1930s nose jobs
10:43 am



I’ve always had a mild fascination with the art of plastic surgery. I’ve never had any cosmetic plastic surgery myself, but I’ve got nothing against someone who has if it makes that person feel better about themselves. Extreme plastic surgery—Jocelyn Wildenstein-level surgical augmentation—is a whole other story, but then again, if that’s what makes her happy, who I am to say… anything?

But what I really find interesting about these “vintage” 1930s nose jobs is how well they’re done. Apparently back then, plastic surgeons were simply better. Instead of carving out the perfect little “one size fits all” Hollywood-approved button nose for everyone, the surgeons gave their patients noses that fit their faces.


Via Retronaut

Posted by Tara McGinley | Discussion
CBGB in the raw: ‘The Blank Generation’

If you’re a regular Dangerous Minds’ reader than you most likely know how much I hate the newly-released CBGB movie. It makes Tommy Wiseau’s The Room look like Citizen Kane. Over the weekend CBGB sold a miserable $4000 worth of tickets in New York City, the one place where the movie might have had an audience. That translates to less than 300 attendees (tickets are $14).. Dire. The upside: the film will have negligible impact on the way the club is perceived by future generations. Unless, of course, it finds an audience on Netflix. There it could turn into the next Birdemic.

For a grittier and more honest view of the early days at CBGB, check out Ivan Kral and Amos Poe’s 1976 cinéma vérité, low-budget (but beautifully shot) The Blank Generation. With its post-dubbed sound and chainsaw editing, the movie doesn’t work as a strait-on, conventional documentary but it does capture some important rock and roll history, a time when rock was starting to feel dangerous again.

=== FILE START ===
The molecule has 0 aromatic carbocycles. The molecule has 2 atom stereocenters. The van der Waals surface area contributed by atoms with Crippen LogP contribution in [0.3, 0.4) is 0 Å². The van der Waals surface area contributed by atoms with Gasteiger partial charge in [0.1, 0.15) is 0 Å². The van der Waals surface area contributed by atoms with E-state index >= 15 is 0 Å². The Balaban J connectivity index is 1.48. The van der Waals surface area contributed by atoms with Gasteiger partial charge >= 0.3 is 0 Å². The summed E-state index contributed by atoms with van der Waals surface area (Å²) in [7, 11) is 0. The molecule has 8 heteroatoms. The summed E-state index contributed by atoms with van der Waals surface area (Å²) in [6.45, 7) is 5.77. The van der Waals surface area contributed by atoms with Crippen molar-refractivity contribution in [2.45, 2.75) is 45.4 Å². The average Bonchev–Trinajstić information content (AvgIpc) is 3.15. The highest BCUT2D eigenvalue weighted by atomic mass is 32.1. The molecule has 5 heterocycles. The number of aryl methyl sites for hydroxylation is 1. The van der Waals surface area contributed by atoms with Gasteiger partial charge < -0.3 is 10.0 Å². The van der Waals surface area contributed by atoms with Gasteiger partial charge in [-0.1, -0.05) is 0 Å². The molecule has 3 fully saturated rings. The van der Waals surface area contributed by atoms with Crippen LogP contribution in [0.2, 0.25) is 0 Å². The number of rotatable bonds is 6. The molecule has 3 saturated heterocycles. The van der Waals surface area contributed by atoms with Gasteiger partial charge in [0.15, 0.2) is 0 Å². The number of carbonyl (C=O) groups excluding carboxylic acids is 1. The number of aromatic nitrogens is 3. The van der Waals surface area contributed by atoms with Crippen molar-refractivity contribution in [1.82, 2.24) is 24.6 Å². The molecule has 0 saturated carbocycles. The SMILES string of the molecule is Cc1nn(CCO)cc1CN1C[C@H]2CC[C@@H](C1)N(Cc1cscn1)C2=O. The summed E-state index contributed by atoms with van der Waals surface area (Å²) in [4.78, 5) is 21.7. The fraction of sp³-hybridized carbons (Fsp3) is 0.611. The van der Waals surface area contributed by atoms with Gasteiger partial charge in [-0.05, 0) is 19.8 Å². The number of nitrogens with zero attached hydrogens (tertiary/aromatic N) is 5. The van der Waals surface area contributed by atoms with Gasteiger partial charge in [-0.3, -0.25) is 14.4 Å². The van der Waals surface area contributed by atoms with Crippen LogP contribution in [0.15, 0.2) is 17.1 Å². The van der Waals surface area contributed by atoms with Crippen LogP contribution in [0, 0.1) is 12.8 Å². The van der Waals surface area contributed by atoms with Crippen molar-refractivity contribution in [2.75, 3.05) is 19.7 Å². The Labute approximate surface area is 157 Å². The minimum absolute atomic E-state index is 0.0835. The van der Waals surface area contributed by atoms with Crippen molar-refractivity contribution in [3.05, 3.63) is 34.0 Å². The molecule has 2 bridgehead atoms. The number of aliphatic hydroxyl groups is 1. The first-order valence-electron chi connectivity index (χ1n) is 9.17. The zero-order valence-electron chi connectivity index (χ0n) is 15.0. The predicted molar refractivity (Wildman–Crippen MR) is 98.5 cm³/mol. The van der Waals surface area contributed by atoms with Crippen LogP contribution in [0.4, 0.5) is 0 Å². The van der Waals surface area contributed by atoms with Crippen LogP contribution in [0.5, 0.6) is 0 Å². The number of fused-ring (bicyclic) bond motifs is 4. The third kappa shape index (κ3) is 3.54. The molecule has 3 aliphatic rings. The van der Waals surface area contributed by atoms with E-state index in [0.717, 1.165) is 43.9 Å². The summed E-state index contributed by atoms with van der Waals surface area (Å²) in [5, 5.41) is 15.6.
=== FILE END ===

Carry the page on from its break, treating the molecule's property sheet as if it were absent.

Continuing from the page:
And for those of you who think I’ve got it in for the hacks who made the new CBGB movie, you’re right. I do. For several years in the 70s, CBGB was my church and I get upset, real fucking upset, when people piss in the holy water.

The Blank Generation

  Richard Hell
  Patti Smith Group
  The Heartbreakers
  Talking Heads
  Harry Toledo
  Tuff Darts
  Wayne County
  The Miamis
  New York Dolls
  The Shirts

Posted by Marc Campbell | Discussion
How Superman singlehandedly thwarted the Ku Klux Klan
07:32 am

Pop Culture

Ku Klux Klan

We all know that Superman generally battles evildoers in the fictional city of Metropolis. If you watched the disappointing, overcranked Man of Steel earlier this year, you remember that his nemesis was General Zod.

It’s a little weird to learn that not all of his enemies are make-believe. There was a time when the popular Kryptonian was deployed to sideline a very real threat in the United States: namely, the Ku Klux Klan.

Our story begins with an intrepid young folklorist and activist from Florida named Stetson Kennedy. He noticed that the Klan was experiencing a resurgence—as an example, a few weeks after V-J Day, the Klan burned a 300-foot cross on the face of Stone Mountain near Atlanta (!)—one Klansman later said that the gesture was intended “to let the n*ggers know the war is over and that the Klan is back on the market.”
Superman versus the Klan